Ingeniously Genuine

Updated: Aug 26, 2019

Driving home from work today, my phone started ringing and the caller on the other end was one of my most favorite people in the world. My brother (shout out to you Keith!). I am always happy to take this call.

Hearing from him is always a breath of fresh air! And in usual fashion, our conversation starts with each of us asking the other “How are you?” and “How was your day?”. Not because we are just exchanging pleasantries, but we are genuinely (and always have been) interested in making sure the other person was ok.

Whenever the response has been anything other than ‘good’ – a line of questioning and intent listening always follows. As a result, we have managed to always offer sound advice which is what we seek from each other – whether it’s a recommendation for dinner or a perspective on a next step in life.

So I asked myself what is the best part of our relationship – it is the genuine interest and concern for each other. It is real – no pretense.

Taking the tools from this real, genuine relationship to other areas in my life – I offer the best ways I have found to cultivate and experience genuine relationships!


It is so often that we encounter people who are faux-terested. What is that? I notice that there are times that people are not fully engaged in conversation. It’s a faux expression of interest, a greeting that is merely a ‘hello’. They ask questions they don’t really care to hear the answer to. They customarily ask how you are feeling, but don’t tune in to hear what you say. Instead they assume the answer and move on to the next item on the list. When we take the time to listen – and actually ‘hear’ what the other person is saying, we show the person that we value them. When I ask how someone is doing, I really want to know how you are doing or feeling.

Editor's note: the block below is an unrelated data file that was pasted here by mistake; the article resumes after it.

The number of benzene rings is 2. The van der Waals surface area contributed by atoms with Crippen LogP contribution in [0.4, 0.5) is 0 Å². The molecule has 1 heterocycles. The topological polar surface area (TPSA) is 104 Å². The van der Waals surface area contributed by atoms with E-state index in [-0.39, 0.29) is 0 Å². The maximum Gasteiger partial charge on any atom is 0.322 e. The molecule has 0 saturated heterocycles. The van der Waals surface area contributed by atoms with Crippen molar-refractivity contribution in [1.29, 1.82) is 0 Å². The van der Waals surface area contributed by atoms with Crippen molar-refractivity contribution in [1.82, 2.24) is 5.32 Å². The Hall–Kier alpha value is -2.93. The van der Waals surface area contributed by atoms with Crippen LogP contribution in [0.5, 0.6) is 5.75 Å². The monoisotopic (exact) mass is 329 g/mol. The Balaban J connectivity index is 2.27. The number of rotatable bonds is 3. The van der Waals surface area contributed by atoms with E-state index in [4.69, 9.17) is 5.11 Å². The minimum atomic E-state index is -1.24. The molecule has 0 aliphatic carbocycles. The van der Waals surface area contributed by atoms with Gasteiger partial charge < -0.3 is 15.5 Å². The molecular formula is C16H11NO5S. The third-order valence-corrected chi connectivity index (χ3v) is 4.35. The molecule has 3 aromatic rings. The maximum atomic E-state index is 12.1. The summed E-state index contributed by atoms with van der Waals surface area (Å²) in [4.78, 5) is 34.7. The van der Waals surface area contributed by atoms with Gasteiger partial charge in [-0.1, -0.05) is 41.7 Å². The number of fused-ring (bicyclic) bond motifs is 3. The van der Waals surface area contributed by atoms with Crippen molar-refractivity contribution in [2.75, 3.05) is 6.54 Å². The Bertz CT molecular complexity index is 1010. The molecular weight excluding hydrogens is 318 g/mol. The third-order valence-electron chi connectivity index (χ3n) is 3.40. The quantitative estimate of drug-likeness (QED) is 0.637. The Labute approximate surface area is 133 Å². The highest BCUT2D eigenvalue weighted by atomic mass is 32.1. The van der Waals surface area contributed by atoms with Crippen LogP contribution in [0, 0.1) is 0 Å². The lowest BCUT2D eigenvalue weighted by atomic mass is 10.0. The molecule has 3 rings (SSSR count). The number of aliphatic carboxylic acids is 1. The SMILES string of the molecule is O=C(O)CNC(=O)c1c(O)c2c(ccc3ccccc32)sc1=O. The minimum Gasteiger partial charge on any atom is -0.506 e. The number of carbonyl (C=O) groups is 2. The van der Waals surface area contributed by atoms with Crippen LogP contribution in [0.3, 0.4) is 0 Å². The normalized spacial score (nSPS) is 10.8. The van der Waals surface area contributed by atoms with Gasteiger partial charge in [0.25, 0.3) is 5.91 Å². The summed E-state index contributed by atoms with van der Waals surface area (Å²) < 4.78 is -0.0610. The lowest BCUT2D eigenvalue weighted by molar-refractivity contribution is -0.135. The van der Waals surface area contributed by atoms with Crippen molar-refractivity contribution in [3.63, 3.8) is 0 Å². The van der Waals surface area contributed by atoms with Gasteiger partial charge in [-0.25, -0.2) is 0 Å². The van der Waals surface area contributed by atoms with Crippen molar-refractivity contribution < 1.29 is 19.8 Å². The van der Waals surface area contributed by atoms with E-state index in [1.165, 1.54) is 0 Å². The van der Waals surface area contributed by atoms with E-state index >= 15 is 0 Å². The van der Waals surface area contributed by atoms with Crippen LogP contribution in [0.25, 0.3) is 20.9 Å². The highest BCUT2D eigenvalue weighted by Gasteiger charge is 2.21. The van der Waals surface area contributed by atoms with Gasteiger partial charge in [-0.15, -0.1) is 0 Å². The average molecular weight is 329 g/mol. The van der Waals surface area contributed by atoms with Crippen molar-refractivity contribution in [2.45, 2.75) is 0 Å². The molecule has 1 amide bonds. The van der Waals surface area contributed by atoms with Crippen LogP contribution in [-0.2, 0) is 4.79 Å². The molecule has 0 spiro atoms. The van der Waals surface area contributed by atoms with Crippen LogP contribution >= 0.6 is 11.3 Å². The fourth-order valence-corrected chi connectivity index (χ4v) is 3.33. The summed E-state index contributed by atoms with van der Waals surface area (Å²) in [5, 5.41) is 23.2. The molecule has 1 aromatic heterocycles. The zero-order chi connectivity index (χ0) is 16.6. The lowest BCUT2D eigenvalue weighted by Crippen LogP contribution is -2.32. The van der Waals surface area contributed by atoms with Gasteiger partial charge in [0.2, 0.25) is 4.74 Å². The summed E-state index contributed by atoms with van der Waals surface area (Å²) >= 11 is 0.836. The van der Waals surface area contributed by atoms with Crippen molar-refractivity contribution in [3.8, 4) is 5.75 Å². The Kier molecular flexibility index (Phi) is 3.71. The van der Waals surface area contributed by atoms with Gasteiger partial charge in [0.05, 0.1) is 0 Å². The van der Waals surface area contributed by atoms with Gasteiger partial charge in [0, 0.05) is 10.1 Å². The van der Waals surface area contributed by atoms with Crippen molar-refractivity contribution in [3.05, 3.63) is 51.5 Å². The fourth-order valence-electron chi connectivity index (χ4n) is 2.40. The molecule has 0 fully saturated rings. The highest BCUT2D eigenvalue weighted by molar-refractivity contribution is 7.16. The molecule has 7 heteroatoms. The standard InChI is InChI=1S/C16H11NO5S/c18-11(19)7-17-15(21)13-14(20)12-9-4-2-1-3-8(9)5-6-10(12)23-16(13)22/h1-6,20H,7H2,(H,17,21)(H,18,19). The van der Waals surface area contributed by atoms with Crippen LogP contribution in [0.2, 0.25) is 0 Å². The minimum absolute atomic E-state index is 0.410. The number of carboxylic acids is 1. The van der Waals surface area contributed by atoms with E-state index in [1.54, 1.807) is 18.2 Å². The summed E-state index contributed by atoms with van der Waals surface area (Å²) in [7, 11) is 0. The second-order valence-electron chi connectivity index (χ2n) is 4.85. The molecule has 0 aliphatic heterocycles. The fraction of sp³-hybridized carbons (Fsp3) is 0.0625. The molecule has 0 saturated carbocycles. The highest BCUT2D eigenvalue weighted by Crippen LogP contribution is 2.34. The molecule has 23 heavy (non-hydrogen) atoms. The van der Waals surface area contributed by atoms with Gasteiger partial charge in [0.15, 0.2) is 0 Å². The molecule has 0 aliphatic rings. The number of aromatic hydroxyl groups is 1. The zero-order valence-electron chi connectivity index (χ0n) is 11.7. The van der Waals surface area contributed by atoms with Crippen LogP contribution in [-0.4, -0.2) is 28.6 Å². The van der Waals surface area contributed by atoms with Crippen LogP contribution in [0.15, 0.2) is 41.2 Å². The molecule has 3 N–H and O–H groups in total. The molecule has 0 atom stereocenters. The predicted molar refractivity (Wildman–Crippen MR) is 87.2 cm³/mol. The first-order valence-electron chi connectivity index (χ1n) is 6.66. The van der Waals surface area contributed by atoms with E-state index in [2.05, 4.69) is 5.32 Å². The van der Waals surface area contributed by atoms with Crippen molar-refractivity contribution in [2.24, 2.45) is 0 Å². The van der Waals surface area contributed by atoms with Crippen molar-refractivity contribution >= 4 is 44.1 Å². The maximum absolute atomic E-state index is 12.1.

Be present.

When I am spending time with a person – I actually make that person my priority. My phone is less important (only truly important emails or texts are returned – and only with the acknowledgement of telling them that I need a moment). Being present is also known as ‘mindfulness’ where the mind is fully attending to what’s happening. Mindfulness (or being present) means maintaining a moment-by-moment awareness of our thoughts. When you spend time with someone, the ability to ‘be present’ is not only valuing the person but also the time you spend with them. Time is one of those things you can never get back. So live in the moment.

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